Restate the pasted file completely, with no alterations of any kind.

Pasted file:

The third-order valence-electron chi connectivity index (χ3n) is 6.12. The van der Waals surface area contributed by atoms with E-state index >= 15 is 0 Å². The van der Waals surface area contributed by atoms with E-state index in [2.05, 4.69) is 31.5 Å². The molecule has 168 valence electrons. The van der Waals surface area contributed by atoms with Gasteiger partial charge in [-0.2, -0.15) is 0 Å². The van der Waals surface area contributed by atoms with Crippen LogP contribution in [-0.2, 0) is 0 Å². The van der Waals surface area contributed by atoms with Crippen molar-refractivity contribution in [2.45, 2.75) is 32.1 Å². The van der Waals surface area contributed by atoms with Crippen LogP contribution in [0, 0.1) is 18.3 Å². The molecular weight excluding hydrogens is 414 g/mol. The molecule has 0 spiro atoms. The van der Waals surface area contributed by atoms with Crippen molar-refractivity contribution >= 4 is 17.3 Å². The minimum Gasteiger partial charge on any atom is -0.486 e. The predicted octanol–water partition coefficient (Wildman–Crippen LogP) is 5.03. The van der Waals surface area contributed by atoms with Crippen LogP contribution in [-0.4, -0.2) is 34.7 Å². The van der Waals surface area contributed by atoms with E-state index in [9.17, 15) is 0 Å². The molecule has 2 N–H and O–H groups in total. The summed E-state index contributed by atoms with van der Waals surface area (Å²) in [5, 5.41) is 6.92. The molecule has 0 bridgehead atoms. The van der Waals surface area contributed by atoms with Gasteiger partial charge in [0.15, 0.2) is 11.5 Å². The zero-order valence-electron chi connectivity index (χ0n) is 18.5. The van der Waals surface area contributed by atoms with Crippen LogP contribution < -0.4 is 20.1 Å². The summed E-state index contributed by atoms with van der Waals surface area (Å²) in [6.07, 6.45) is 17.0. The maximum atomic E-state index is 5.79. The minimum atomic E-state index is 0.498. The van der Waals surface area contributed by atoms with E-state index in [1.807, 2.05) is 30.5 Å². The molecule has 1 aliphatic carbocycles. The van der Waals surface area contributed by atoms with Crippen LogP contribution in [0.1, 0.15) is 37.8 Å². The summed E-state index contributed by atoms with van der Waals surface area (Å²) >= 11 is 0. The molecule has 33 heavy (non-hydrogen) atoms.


The third-order valence-electron chi connectivity index (χ3n) is 6.12. The van der Waals surface area contributed by atoms with E-state index >= 15 is 0 Å². The van der Waals surface area contributed by atoms with E-state index in [2.05, 4.69) is 31.5 Å². The molecule has 168 valence electrons. The van der Waals surface area contributed by atoms with Gasteiger partial charge in [-0.2, -0.15) is 0 Å². The van der Waals surface area contributed by atoms with Crippen LogP contribution in [-0.2, 0) is 0 Å². The van der Waals surface area contributed by atoms with Crippen molar-refractivity contribution in [2.45, 2.75) is 32.1 Å². The van der Waals surface area contributed by atoms with Crippen LogP contribution in [0, 0.1) is 18.3 Å². The molecular weight excluding hydrogens is 414 g/mol. The molecule has 0 spiro atoms. The van der Waals surface area contributed by atoms with Crippen molar-refractivity contribution >= 4 is 17.3 Å². The minimum Gasteiger partial charge on any atom is -0.486 e. The predicted octanol–water partition coefficient (Wildman–Crippen LogP) is 5.03. The van der Waals surface area contributed by atoms with Crippen LogP contribution in [-0.4, -0.2) is 34.7 Å². The van der Waals surface area contributed by atoms with E-state index in [9.17, 15) is 0 Å². The molecule has 2 N–H and O–H groups in total. The summed E-state index contributed by atoms with van der Waals surface area (Å²) in [5, 5.41) is 6.92. The molecule has 0 bridgehead atoms. The van der Waals surface area contributed by atoms with Gasteiger partial charge in [0.15, 0.2) is 11.5 Å². The zero-order valence-electron chi connectivity index (χ0n) is 18.5. The van der Waals surface area contributed by atoms with Crippen LogP contribution < -0.4 is 20.1 Å². The summed E-state index contributed by atoms with van der Waals surface area (Å²) in [6.07, 6.45) is 17.0. The maximum atomic E-state index is 5.79. The minimum atomic E-state index is 0.498. The van der Waals surface area contributed by atoms with E-state index in [1.807, 2.05) is 30.5 Å². The molecule has 1 aliphatic carbocycles. The van der Waals surface area contributed by atoms with Crippen LogP contribution in [0.1, 0.15) is 37.8 Å². The summed E-state index contributed by atoms with van der Waals surface area (Å²) >= 11 is 0. The molecule has 33 heavy (non-hydrogen) atoms.